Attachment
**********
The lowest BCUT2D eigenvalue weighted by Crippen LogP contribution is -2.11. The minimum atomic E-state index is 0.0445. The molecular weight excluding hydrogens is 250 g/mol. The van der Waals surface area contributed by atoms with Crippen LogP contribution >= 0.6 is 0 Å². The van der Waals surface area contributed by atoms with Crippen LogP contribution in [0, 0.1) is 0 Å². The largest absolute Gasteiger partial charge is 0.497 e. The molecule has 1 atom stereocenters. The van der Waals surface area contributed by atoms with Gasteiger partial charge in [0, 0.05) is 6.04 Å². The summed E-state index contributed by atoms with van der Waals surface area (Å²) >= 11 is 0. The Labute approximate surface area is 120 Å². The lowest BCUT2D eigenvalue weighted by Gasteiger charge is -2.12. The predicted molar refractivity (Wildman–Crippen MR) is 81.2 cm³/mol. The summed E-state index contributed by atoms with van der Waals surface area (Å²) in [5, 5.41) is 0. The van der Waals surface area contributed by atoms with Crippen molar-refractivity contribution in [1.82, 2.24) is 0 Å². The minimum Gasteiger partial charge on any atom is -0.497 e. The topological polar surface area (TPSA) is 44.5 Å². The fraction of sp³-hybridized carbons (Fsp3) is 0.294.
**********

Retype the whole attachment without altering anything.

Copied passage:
The lowest BCUT2D eigenvalue weighted by Crippen LogP contribution is -2.11. The minimum atomic E-state index is 0.0445. The molecular weight excluding hydrogens is 250 g/mol. The van der Waals surface area contributed by atoms with Crippen LogP contribution >= 0.6 is 0 Å². The van der Waals surface area contributed by atoms with Crippen LogP contribution in [0, 0.1) is 0 Å². The largest absolute Gasteiger partial charge is 0.497 e. The molecule has 1 atom stereocenters. The van der Waals surface area contributed by atoms with Gasteiger partial charge in [0, 0.05) is 6.04 Å². The summed E-state index contributed by atoms with van der Waals surface area (Å²) >= 11 is 0. The Labute approximate surface area is 120 Å². The lowest BCUT2D eigenvalue weighted by Gasteiger charge is -2.12. The predicted molar refractivity (Wildman–Crippen MR) is 81.2 cm³/mol. The summed E-state index contributed by atoms with van der Waals surface area (Å²) in [5, 5.41) is 0. The van der Waals surface area contributed by atoms with Crippen molar-refractivity contribution in [1.82, 2.24) is 0 Å². The minimum Gasteiger partial charge on any atom is -0.497 e. The topological polar surface area (TPSA) is 44.5 Å². The fraction of sp³-hybridized carbons (Fsp3) is 0.294.